Improving fairness in speaker verification via group-adapted fusion network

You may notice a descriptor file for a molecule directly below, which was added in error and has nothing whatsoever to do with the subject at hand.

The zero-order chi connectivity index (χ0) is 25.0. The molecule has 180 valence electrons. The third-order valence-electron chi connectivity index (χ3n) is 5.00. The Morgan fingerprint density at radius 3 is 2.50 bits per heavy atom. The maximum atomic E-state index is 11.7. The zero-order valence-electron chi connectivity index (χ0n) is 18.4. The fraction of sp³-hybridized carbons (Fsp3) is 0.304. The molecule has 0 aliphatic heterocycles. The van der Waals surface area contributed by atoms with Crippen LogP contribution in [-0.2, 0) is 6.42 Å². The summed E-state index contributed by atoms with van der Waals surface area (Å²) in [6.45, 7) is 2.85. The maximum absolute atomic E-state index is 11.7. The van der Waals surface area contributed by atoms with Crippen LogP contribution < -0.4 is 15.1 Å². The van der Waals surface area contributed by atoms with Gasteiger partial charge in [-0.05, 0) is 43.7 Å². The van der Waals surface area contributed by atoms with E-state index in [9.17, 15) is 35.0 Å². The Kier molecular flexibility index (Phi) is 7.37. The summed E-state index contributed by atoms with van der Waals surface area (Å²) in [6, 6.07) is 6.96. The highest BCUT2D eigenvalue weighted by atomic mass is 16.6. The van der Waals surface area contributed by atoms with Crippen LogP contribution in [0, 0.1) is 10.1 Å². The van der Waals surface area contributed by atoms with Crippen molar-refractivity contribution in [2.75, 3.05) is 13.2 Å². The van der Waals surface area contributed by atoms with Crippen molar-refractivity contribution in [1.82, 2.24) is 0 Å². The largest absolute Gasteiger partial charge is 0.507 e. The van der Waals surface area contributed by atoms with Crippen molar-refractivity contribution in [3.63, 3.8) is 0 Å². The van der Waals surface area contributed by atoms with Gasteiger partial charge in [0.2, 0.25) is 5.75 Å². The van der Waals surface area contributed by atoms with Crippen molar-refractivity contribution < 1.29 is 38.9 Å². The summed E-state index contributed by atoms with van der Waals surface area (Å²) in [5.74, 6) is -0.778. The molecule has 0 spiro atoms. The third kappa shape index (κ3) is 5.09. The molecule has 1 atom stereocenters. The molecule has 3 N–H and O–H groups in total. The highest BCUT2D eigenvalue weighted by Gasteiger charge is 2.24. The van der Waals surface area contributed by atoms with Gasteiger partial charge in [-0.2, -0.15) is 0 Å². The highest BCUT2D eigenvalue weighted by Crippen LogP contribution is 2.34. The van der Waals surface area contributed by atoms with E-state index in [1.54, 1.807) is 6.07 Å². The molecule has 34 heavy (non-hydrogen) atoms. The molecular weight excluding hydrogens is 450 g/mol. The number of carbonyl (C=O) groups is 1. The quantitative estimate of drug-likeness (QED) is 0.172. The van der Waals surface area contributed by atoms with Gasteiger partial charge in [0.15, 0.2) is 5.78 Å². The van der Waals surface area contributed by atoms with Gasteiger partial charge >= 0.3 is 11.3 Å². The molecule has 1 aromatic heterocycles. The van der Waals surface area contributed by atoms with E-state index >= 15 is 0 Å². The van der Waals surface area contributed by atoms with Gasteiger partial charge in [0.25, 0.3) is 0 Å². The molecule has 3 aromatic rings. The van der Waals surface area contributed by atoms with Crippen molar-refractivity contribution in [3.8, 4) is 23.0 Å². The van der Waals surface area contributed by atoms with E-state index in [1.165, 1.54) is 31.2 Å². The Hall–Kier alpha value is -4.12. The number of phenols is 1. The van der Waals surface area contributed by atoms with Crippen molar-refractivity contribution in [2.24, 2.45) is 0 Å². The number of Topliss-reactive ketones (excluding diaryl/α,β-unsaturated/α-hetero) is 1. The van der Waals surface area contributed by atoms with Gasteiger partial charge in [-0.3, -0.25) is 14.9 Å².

Modern speaker verification models use deep neural networks to encode utterance audio into discriminative embedding vectors. During the training process, these networks are typically optimized to differentiate arbitrary speakers. This learning process biases the learning of fine voice characteristics towards dominant demographic groups, which can lead to an unfair performance disparity across different groups. This is observed especially with underrepresented demographic groups sharing similar voice characteristics. In this work, we investigate the fairness of speaker verification models on controlled datasets with imbalanced gender distributions, providing direct evidence that model performance suffers for underrepresented groups. To mitigate this disparity we propose the group-adapted fusion network (GFN) architecture, a modular architecture based on group embedding adaptation and score fusion. We show that our method alleviates model unfairness by improving speaker verification both overall and for individual groups. Given imbalanced group representation in training, our proposed method achieves overall equal error rate (EER) reduction of 9.6% to 29.0% relative, reduces minority group EER by 13.7% to 18.6%, and results in 20.0% to 25.4% less EER disparity, compared to baselines. The approach is applicable to other types of training data skew in speaker recognition systems.